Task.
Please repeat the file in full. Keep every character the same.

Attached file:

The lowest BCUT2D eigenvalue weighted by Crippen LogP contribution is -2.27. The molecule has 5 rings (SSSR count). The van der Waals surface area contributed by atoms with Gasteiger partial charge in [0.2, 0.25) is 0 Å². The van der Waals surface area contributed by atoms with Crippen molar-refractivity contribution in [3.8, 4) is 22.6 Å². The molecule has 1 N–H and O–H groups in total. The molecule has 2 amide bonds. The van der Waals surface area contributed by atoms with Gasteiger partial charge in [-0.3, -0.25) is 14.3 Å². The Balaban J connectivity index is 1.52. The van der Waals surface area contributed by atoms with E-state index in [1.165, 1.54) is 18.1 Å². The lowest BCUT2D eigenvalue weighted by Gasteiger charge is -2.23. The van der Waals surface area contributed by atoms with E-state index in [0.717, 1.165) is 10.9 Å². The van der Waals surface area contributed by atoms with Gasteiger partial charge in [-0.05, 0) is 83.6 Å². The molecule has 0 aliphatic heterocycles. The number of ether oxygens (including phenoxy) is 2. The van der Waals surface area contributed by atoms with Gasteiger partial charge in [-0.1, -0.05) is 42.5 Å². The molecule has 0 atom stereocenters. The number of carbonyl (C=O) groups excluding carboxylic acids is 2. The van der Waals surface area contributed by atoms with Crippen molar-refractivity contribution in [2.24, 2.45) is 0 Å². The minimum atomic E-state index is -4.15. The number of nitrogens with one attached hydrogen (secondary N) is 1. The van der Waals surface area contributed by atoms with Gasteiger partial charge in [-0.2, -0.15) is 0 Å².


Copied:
The lowest BCUT2D eigenvalue weighted by Crippen LogP contribution is -2.27. The molecule has 5 rings (SSSR count). The van der Waals surface area contributed by atoms with Gasteiger partial charge in [0.2, 0.25) is 0 Å². The van der Waals surface area contributed by atoms with Crippen molar-refractivity contribution in [3.8, 4) is 22.6 Å². The molecule has 1 N–H and O–H groups in total. The molecule has 2 amide bonds. The van der Waals surface area contributed by atoms with Gasteiger partial charge in [-0.3, -0.25) is 14.3 Å². The Balaban J connectivity index is 1.52. The van der Waals surface area contributed by atoms with E-state index in [1.165, 1.54) is 18.1 Å². The lowest BCUT2D eigenvalue weighted by Gasteiger charge is -2.23. The van der Waals surface area contributed by atoms with E-state index in [0.717, 1.165) is 10.9 Å². The van der Waals surface area contributed by atoms with Gasteiger partial charge in [-0.05, 0) is 83.6 Å². The molecule has 0 aliphatic heterocycles. The number of ether oxygens (including phenoxy) is 2. The van der Waals surface area contributed by atoms with Gasteiger partial charge in [-0.1, -0.05) is 42.5 Å². The molecule has 0 atom stereocenters. The number of carbonyl (C=O) groups excluding carboxylic acids is 2. The van der Waals surface area contributed by atoms with Crippen molar-refractivity contribution in [2.24, 2.45) is 0 Å². The minimum atomic E-state index is -4.15. The number of nitrogens with one attached hydrogen (secondary N) is 1. The van der Waals surface area contributed by atoms with Gasteiger partial charge in [-0.2, -0.15) is 0 Å².